Why do we do this? It's not in our best interest. The answer is either the fear factor or lack of awareness. We believe that unless you have a maintenance contract on every piece of equipment, you will incur huge repair costs. In fact, if you are knowledgeable about the repair actuarial tables of certain equipment, you can make safe, logical decisions about when to go at risk and when to have a contract. Another common fear factor is that an ISO cannot service equipment with the same quality as the OEM. If you want to test the validity of that statement, simply ask an employee of an ISO where he previously worked. The answer commonly is with one of the OEM's that made the equipment he's working on. These are highly competent and skilled people who can not only service equipment well, but may provide better customer service and more individual attention than the OEM for the equipment. And just in case you believe that this article simply bashes OEM's, there are undoubtedly situations where the best equipment maintenance solution is the OEM, particularly if the equipment is very unique or highly proprietary.
We have a guy...
A common response for organizations is, "We have that covered because we have a guy down in biomed that has tremendous experience, knows everyone and is extremely knowledgeable." Although that guy has 30 years of experience, is very personable and has great knowledge of his area, executives should ask the following questions:
- Do we have a centralized, electronic inventory?
- Do we have a process to manage contracts and a centralized area of location and responsibility?
- Are we locked into any long term maintenance agreements?
- What do we currently spend per year on all aspects of equipment maintenance?
- What was the cost reduction percentage and dollar figure last year?
That guy, no matter how confident and personable, likely will not have good answers to those best practice questions.
The market changed and competition is fierce
In past years, I was involved in vetting best practice solutions that were effective and created very attractive 10 to 15 percent cost savings. The market in the past 18 months changed dramatically using best practice methodologies that are now realizing 30 to 50 percent cost reductions. Hospitals can accomplish this using a client-centric, vendor neutral-approach that establishes a customized request for proposal (RFP) that is designed by an industry expert in conjunction with the client organization. This approach creates a fierce competitive environment that results in dramatic cost reductions and service enhancements. Using an industry expert with aligned financial incentives, but no bias on who the winner should be (vendor neutral) is a demonstrated best practice in today's environment. They know who to invite to participate and how to structure a document to mitigate the common ways that equipment companies hide costs, reduce coverage or otherwise confuse the client. The client is in total control of the decision making process and simply selects the best possible solution for their needs at the lowest cost.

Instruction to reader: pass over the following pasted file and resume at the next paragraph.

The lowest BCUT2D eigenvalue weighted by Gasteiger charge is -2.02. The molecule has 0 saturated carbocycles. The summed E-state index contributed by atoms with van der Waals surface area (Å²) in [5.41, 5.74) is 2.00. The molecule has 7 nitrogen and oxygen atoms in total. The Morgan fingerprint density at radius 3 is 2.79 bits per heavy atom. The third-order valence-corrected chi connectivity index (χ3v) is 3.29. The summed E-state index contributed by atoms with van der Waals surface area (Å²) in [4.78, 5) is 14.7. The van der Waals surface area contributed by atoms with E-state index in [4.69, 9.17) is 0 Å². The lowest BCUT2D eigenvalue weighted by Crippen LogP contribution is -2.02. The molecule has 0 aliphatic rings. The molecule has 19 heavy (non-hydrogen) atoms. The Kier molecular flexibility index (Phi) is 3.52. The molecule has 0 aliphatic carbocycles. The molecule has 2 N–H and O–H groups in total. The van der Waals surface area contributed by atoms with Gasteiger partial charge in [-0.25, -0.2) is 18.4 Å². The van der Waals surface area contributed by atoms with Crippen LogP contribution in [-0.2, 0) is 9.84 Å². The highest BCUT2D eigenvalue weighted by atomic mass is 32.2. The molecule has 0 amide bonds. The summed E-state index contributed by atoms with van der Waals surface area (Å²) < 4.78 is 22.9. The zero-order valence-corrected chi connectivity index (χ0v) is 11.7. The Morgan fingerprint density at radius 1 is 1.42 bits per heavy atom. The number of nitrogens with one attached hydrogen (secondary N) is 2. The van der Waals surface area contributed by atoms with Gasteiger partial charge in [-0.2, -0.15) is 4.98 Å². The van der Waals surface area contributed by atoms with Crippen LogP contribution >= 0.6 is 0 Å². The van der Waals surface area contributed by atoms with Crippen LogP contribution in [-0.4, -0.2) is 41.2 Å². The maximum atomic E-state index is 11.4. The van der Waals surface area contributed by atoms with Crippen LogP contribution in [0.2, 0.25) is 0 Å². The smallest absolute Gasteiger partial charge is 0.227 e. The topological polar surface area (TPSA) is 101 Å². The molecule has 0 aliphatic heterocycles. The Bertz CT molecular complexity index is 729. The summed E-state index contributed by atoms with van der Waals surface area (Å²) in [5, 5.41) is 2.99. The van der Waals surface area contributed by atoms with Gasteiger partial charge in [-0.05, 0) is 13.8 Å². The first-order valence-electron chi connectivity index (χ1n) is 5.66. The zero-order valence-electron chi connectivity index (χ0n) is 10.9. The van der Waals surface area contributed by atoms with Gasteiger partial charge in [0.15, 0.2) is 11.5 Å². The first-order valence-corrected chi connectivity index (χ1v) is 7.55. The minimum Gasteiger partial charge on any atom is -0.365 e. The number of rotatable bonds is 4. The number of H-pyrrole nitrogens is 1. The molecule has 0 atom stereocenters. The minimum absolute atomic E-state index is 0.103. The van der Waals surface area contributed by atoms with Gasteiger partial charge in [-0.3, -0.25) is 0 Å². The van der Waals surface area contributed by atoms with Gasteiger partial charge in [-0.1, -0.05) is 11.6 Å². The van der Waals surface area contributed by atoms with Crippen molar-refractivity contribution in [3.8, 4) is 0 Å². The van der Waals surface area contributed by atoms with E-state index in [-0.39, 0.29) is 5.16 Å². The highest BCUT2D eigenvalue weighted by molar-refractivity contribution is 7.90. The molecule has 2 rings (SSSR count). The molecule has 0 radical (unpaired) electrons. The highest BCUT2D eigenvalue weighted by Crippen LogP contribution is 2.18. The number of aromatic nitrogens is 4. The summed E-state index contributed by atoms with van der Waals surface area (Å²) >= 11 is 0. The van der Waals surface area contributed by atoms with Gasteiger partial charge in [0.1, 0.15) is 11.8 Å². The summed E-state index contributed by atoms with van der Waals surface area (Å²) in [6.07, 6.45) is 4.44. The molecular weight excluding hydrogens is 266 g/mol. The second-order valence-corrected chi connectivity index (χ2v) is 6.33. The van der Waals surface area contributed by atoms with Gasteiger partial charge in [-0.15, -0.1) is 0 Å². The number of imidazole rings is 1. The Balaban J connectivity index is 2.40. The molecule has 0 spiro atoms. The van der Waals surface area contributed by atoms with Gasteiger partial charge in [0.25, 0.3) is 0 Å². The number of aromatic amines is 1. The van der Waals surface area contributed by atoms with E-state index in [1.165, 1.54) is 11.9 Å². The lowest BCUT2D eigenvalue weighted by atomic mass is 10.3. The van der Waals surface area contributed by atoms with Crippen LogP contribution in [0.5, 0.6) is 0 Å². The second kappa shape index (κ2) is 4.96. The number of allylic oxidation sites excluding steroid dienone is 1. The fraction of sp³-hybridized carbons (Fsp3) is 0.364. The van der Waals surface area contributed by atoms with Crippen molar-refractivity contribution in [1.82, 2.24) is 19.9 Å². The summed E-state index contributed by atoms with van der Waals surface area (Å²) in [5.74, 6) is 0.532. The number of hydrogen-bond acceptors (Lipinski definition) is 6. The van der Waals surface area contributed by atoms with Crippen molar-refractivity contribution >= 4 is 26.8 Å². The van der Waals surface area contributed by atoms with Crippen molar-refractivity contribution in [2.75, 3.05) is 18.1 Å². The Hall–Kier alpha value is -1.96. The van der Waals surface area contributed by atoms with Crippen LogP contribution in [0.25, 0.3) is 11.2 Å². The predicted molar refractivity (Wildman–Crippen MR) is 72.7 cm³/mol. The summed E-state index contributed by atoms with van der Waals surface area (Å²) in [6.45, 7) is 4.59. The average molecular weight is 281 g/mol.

A prototypical 300 bed hospital in the Midwest had a baseline equipment maintenance spend of $5 million. It completed an assessment that allowed it to determine its spend, consolidate contracts and establish an accurate inventory. The RFP process resulted in bids ranging from $2.8 million to $4 million. The hospital participated in establishing the criteria for the RFP in conjunction with an industry expert which provided for a customized process of meeting their specific needs. The hospital chose not to go with the lowest bidder, but to select a company that they had experience with that had demonstrated a track record of service excellence. As stated previously, the client is always in charge of the decision making process. In this case, in addition to selecting a company based on familiarity and service, it chose a winner that bid $3.2 million on their book of business representing a 36 percent decrease in cost.
Here is one quick way to get to the heart of the matter of equipment maintenance cost reduction opportunities: If your guy does not want to pursue the industry expert driven RFP process that is described above, ask him for his alternative 30 percent cost reduction plan and hold him accountable. You'll quickly gain consensus on not protecting the status quo because he will not have an alternate plan of this magnitude. Good luck and let me hear your thoughts on this subject.
Kevin L. Shrake is the executive vice president and COO of MDR™, based in Fresno, California. He is a 35 year veteran of healthcare, a fellow in the American College of Healthcare Executives and a former hospital CEO.